Nav: Home

NIST's compact atomic gyroscope displays new twists

July 11, 2019

Researchers at the National Institute of Standards and Technology (NIST) have upgraded their compact atomic gyroscope to enable multitasking measurement capabilities and measure its performance, important steps toward practical applications.

Described in a new paper, the quantum gyroscope design and evaluation processes were led by three women -- a highly unusual situation in physics and a source of pride for project leader Elizabeth Donley at NIST. Postdoctoral researchers Yun-Jhih Chen and Azure Hansen totally rebuilt the apparatus over the past couple of years.

"Not only did we build a simple quantum gyroscope, but this is the first time anyone has demonstrated simultaneous measurement of rotation, rotation angle and acceleration with a single source of atoms," Donley said. "Other gyroscopes, including the classical ones currently used in phones and planes, can measure only one axis of rotation. This is also the first time we're reporting a sensitivity for the acceleration and rotation measurements."

The NIST team previously measured rotation with an earlier version of the quantum gyroscope. The apparatus was upgraded to boost the signal strength and data acquisition speed to enable competitive sensitivity measurements. Researchers also added a pattern recognition algorithm derived from machine learning to automatically extract information from images of the atoms.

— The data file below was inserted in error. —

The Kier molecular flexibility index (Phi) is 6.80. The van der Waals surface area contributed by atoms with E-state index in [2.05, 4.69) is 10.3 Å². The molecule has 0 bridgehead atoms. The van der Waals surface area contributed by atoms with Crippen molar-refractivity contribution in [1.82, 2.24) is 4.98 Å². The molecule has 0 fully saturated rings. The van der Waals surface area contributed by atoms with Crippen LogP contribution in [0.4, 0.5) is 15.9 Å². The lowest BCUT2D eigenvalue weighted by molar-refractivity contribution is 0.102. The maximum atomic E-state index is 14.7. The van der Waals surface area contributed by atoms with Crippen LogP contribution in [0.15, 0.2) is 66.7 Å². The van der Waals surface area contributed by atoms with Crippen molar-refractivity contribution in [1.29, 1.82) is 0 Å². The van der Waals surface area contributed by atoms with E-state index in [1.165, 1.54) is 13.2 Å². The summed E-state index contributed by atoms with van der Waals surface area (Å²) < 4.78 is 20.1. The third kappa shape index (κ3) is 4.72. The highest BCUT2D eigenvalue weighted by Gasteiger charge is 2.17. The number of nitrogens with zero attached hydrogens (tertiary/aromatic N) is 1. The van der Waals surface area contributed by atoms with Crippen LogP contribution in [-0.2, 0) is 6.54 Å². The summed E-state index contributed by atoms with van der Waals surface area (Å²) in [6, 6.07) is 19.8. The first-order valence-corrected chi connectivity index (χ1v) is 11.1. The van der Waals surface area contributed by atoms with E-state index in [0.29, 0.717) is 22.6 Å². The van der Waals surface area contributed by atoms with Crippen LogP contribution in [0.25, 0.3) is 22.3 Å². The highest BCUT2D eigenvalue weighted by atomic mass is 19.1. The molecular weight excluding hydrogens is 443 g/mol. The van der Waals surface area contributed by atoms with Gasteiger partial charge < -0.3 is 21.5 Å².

The NIST gyroscope is an atom interferometer, taking advantage of the fact that atoms can act as both particles and waves. Rotation and acceleration are deduced from images of interfering matter waves (which show the probability of a particle's position in space) from atoms in two different energy states.

Atom interferometers could be used in navigation and geodesy (the study of the shape of the Earth based on measurements of gravity) because of their sensitivity to acceleration and rotation combined with their long-term stability and accuracy. The development of small, lightweight, low-power atom interferometers is key to moving the instruments out of the laboratory to applications in the field.

The NIST team developed a simplified scheme amenable to portable applications using a single, tiny cloud of atoms that falls by only a few millimeters during the measurements. A glass chamber just 1 cubic centimeter in volume contains about 10 million cold rubidium atoms that are trapped and released.

Currently, a full-size optics table is required for the lasers, and a few racks of electronics are needed as well. The laser setup would need to be made more compact and integrated before the gyroscope could be used in the field, Donley said. Other research groups are reducing the size of these laser systems, she added.